Knowing when to shut things down in the pandemic was, for many companies, a literally life-and-death decision. Over six months into a global pandemic, knowing when to reopen is just as important.
Whether you’re returning to work after working from home or you’ve been working in your office throughout the pandemic, knowing how to reopen safely is crucial. How to bring your employees safely into the office on a daily basis, and when, are key questions. We’ll look at those questions and more in this article.
The Office Setup and Social Distancing
Consider your employees and how their work stations are set up. Do they work directly next to each other or are their workspaces set up further apart? If it’s possible, have your workers maintain social distancing spaces between them as often as possible. Keeping space between your workers helps slow down the spread of sickness. Additionally, maintain and enforce social distancing at all times, especially including breaks, whether they’re inside or outside.
Enforcing those restrictions is the work of more than one person. For David Rowland, Head of Marketing at Engage EHS, health, and safety is the responsibility of everyone in an organization. This may seem tough to enforce, but the payoffs are huge: increased productivity of workers, better bottom line, and greater consumer confidence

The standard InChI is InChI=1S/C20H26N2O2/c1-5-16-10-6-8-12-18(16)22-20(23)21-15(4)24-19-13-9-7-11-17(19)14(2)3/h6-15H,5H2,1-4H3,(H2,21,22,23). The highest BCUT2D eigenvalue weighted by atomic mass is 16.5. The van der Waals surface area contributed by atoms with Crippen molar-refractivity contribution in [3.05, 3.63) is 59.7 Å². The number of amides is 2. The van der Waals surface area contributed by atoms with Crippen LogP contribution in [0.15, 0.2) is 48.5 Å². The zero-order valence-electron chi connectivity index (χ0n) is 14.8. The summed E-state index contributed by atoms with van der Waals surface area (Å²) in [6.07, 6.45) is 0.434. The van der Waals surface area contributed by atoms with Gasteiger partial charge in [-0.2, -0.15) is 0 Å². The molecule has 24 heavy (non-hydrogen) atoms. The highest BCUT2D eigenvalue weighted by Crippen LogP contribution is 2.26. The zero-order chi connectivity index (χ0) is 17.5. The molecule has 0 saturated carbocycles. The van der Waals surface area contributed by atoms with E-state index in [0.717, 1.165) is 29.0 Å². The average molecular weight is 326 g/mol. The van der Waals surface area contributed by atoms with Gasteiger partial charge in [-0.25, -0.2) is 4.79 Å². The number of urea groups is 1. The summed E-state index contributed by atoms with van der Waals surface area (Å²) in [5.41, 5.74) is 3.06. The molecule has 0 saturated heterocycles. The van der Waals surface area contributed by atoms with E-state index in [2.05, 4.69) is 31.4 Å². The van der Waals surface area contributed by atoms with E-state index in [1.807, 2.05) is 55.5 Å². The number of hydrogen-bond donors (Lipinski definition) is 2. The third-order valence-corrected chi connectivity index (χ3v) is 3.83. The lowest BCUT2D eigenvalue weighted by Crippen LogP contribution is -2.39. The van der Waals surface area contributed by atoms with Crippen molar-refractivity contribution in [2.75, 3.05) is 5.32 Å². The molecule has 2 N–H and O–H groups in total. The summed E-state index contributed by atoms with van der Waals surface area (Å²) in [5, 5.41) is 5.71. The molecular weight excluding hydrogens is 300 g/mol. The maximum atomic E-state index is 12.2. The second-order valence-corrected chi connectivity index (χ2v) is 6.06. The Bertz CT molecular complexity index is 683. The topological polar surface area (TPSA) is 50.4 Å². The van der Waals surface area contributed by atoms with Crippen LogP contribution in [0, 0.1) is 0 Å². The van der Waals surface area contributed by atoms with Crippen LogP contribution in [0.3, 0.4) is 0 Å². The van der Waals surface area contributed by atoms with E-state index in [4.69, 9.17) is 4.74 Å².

If keeping your workers away from other workers is difficult, consider putting in plastic screens to hopefully stop germs from spreading. Screens are especially helpful in places like customer service desks, check out counters, and more, because they offer a physical barrier to germs spread by coughing, sneezing, or speaking.
Wear a Mask
Whether your office or workspace is able to social distance or not, science emphatically confirms that masks can slow down the transmission of viruses. Enforcing mask-wearing isn’t pleasant, but masks combined with social distancing can dramatically reduce the spread of viruses. Masks slow down the spread of germs by one person, and any receivers who also wear masks are less susceptible to getting ill because of a mask.
While some people prefer cloth or paper masks, clear masks that expose the face are also helpful at reducing the spread of viruses. Additionally, they allow others to see one’s face, and in certain workplaces, that is necessary and helpful.
Wearing a mask all day can be incredibly restrictive to some people, so it’s important to be sympathetic and understanding to your employees. With preparation and a good rapport between employees and supervisors, you can encourage compliance with the rules and also improve workplace morale.
Keeping the Workplace Clean and Sanitary
Keeping a workplace clean and sanitary can also help reduce the risk of infection. Wiping down desks multiple times a day, cleaning common spaces like the kitchen and banisters in the stairwell, and ensuring that frequently touched places like doorknobs, elevator buttons, and more are cleaned multiple times a day can all help reduce the spread of illnesses. Each person should be in charge of cleaning their own specific workstation, simply by using a disinfectant and a cloth. Common areas should be cleaned after each use, such as after someone heats up their food in the kitchen. And banisters and doorknobs and more should be cleaned as frequently as possible.